"Out!" my opponent called.
Darn.I needed that serve. When the score is 5-4 in my favor and I'm serving, winningthat game means winning the set. In this case, it would mean winning the match.
I lined up to serve again. My first was hard and powerful, close to 100miles per hour, and my second had a kick to it, just enough to take the ball outof my opponent's power zone and force him to hit a defensive return. I only got36 percent of my first serves in usually, but I knew my second serve wassomething I could always fall back on.
I tossed the ball up and behind me,arched my back, flexed my knees and swung my racket at the spinning yellowsphere. The ball flew over the net and bit the inside corner of the service box.A perfect second serve. He returned it to my backhand and the point began.
Idrove my backhand down the line to his forehand. He returned it cross-court,landing a bit short of the middle service line and forcing me off the court.Barely getting it back, I turned to see him running toward the net. I didn't likethe look on his face, even though I had seen it often during that match. He hadthat "bring-it-on, I-can-take-anything- you-could-possibly-throw-at-me"look. I scrambled to get back to the middle as he hit a high shot that bouncedright on the paint of the baseline.
"No problem," I said quietly asI chased it down. But it kicked up high and traveled very far, very fast, veryunexpectedly. Before I knew it, I was running into the curtain only inches infront of the ball. I stuck my racket up and gave it a small thrust forward. Icould tell it would be just enough to get it over the net. I scrambled out of thecurtain and saw my opponent standing and watching my ball come toward him. Fromfive feet behind the baseline, I saw his grip change and racket rise as heprepared to drop it gently over the net. I sprinted as fast as my legs couldcarry me.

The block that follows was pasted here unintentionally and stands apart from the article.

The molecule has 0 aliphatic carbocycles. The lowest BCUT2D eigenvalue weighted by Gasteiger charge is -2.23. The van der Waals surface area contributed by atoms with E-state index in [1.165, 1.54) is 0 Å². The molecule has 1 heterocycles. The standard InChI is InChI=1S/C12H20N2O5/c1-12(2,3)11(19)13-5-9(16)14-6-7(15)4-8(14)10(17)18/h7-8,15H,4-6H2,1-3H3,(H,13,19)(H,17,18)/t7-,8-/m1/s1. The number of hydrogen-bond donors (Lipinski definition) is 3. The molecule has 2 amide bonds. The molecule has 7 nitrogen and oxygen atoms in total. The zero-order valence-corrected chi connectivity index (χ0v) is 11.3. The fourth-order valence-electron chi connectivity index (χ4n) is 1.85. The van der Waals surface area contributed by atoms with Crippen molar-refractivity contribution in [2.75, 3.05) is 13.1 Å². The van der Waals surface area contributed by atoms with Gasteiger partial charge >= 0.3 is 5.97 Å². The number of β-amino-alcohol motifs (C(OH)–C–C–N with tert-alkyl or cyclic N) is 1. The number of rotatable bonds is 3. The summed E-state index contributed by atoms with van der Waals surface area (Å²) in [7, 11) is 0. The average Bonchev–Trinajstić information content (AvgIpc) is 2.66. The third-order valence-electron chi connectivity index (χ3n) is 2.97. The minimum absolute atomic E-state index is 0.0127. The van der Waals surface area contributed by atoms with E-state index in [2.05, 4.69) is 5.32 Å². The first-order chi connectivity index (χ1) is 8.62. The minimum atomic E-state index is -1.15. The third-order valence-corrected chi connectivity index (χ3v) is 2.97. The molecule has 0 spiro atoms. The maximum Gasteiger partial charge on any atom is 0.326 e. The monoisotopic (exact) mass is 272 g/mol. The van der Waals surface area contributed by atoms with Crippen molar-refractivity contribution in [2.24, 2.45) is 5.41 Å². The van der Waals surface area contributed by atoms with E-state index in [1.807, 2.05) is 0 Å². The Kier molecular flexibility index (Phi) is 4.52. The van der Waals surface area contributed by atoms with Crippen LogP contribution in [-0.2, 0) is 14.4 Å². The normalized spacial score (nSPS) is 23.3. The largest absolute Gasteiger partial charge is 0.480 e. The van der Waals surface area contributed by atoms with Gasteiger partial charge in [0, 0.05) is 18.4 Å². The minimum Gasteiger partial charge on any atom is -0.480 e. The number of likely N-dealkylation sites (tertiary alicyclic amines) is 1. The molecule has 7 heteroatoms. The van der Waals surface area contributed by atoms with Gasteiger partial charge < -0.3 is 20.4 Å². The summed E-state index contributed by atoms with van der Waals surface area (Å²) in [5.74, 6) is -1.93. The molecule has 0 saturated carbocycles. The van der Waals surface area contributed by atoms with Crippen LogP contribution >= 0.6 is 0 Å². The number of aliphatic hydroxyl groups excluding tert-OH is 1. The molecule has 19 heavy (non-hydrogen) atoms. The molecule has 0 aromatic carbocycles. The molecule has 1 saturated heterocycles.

As the baseline passed beneath my feet, I saw the ball leave hisstrings. I still don't know how I managed to reach it but the next thing I knewmy racket reached out, barely getting under the ball before its second bounce. Aflick of the wrist and the ball was sailing up high in what I hoped would be alob, but it was too shallow.
Now I was standing four feet from the net, and Iwas in big trouble. His racket went over his back as he prepared to smash theball into my court to win the point. My real cause for concern was not this,however, but the position of his feet. The way they were - at a 45-degree angle -the overhead he was planning would probably end up down my throat. All I could dowas stand there and watch.
I compare that moment to looking down the barrel ofa rocket launcher. The ball reached its apex and began to drop. His feet shuffleda bit. I might as well have painted a big target on my forehead, because that wasall I was.
As the ball started its descent, I began to back pedal. I knewthere was no hope of escaping, but the more distance I put between us, the moretime I had to stick my racket out to block it. I couldn't react that fast. Theball was almost at his racket. I stopped and split my feet apart, ready to move.His racket reached out for the ball. Everything happened in slow motion. Hisracket ripped through the air toward the ball, and the sound of strings-on-feltresonated in the empty room.
I blinked. My opponent was walking back to thebaseline with his hands in the air. The ball rolled from his side of the net tothe service line. He couldn't have missed it! The shot had looked perfect!Somehow, he had managed to slam the ball downward into the net and given me thepoint. I walked to the net to retrieve the ball and smiled as I saw tiny bits offelt flutter from the impact that had ended a point I'd never forget.
This piece has been published in Teen Ink’s monthly print magazine.